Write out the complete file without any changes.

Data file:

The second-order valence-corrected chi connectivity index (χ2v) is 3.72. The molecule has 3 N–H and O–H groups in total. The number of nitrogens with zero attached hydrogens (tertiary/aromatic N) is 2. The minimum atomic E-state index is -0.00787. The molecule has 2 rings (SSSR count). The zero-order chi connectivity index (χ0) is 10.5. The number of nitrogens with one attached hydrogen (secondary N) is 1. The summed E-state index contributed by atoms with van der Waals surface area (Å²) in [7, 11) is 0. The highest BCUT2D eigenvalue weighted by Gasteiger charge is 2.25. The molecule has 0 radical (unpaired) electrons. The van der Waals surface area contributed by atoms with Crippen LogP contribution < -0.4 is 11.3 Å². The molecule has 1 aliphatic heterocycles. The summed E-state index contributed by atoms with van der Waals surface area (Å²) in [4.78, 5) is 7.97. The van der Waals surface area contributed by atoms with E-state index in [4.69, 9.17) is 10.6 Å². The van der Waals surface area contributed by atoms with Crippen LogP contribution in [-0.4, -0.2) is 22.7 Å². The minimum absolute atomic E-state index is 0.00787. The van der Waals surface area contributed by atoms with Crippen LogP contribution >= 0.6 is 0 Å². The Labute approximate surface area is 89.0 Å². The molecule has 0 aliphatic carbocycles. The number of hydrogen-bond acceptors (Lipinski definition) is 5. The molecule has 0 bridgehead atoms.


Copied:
The second-order valence-corrected chi connectivity index (χ2v) is 3.72. The molecule has 3 N–H and O–H groups in total. The number of nitrogens with zero attached hydrogens (tertiary/aromatic N) is 2. The minimum atomic E-state index is -0.00787. The molecule has 2 rings (SSSR count). The zero-order chi connectivity index (χ0) is 10.5. The number of nitrogens with one attached hydrogen (secondary N) is 1. The summed E-state index contributed by atoms with van der Waals surface area (Å²) in [7, 11) is 0. The highest BCUT2D eigenvalue weighted by Gasteiger charge is 2.25. The molecule has 0 radical (unpaired) electrons. The van der Waals surface area contributed by atoms with Crippen LogP contribution < -0.4 is 11.3 Å². The molecule has 1 aliphatic heterocycles. The summed E-state index contributed by atoms with van der Waals surface area (Å²) in [4.78, 5) is 7.97. The van der Waals surface area contributed by atoms with E-state index in [4.69, 9.17) is 10.6 Å². The van der Waals surface area contributed by atoms with Crippen LogP contribution in [-0.4, -0.2) is 22.7 Å². The minimum absolute atomic E-state index is 0.00787. The van der Waals surface area contributed by atoms with Crippen LogP contribution >= 0.6 is 0 Å². The Labute approximate surface area is 89.0 Å². The molecule has 0 aliphatic carbocycles. The number of hydrogen-bond acceptors (Lipinski definition) is 5. The molecule has 0 bridgehead atoms.